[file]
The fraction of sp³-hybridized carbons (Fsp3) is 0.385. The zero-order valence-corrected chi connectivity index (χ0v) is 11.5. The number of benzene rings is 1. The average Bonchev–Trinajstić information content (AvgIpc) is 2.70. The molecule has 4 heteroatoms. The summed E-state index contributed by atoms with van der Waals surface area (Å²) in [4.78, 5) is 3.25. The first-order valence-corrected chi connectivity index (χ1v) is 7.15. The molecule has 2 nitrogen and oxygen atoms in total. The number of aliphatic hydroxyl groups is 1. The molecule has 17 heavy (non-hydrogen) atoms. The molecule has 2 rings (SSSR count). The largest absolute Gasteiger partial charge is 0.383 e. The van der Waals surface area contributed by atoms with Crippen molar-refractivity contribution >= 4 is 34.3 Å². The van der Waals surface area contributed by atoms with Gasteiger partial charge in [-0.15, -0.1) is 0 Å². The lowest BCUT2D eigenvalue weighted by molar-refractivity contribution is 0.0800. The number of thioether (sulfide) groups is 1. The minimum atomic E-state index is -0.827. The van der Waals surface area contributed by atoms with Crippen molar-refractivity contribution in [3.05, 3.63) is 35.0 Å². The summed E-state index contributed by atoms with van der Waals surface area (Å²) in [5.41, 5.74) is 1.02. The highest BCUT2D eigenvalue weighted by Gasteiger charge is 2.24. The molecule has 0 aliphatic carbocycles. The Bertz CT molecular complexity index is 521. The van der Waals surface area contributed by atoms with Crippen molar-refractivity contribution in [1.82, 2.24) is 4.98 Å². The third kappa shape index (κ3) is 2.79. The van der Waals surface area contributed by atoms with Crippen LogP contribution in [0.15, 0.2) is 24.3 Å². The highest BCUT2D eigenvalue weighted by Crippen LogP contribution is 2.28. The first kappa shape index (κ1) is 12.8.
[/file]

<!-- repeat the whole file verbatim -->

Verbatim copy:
The fraction of sp³-hybridized carbons (Fsp3) is 0.385. The zero-order valence-corrected chi connectivity index (χ0v) is 11.5. The number of benzene rings is 1. The average Bonchev–Trinajstić information content (AvgIpc) is 2.70. The molecule has 4 heteroatoms. The summed E-state index contributed by atoms with van der Waals surface area (Å²) in [4.78, 5) is 3.25. The first-order valence-corrected chi connectivity index (χ1v) is 7.15. The molecule has 2 nitrogen and oxygen atoms in total. The number of aliphatic hydroxyl groups is 1. The molecule has 17 heavy (non-hydrogen) atoms. The molecule has 2 rings (SSSR count). The largest absolute Gasteiger partial charge is 0.383 e. The van der Waals surface area contributed by atoms with Crippen molar-refractivity contribution >= 4 is 34.3 Å². The van der Waals surface area contributed by atoms with Gasteiger partial charge in [-0.15, -0.1) is 0 Å². The lowest BCUT2D eigenvalue weighted by molar-refractivity contribution is 0.0800. The number of thioether (sulfide) groups is 1. The minimum atomic E-state index is -0.827. The van der Waals surface area contributed by atoms with Crippen molar-refractivity contribution in [3.05, 3.63) is 35.0 Å². The summed E-state index contributed by atoms with van der Waals surface area (Å²) in [5.41, 5.74) is 1.02. The highest BCUT2D eigenvalue weighted by Gasteiger charge is 2.24. The molecule has 0 aliphatic carbocycles. The Bertz CT molecular complexity index is 521. The van der Waals surface area contributed by atoms with Crippen molar-refractivity contribution in [1.82, 2.24) is 4.98 Å². The third kappa shape index (κ3) is 2.79. The van der Waals surface area contributed by atoms with Crippen LogP contribution in [0.15, 0.2) is 24.3 Å². The highest BCUT2D eigenvalue weighted by Crippen LogP contribution is 2.28. The first kappa shape index (κ1) is 12.8.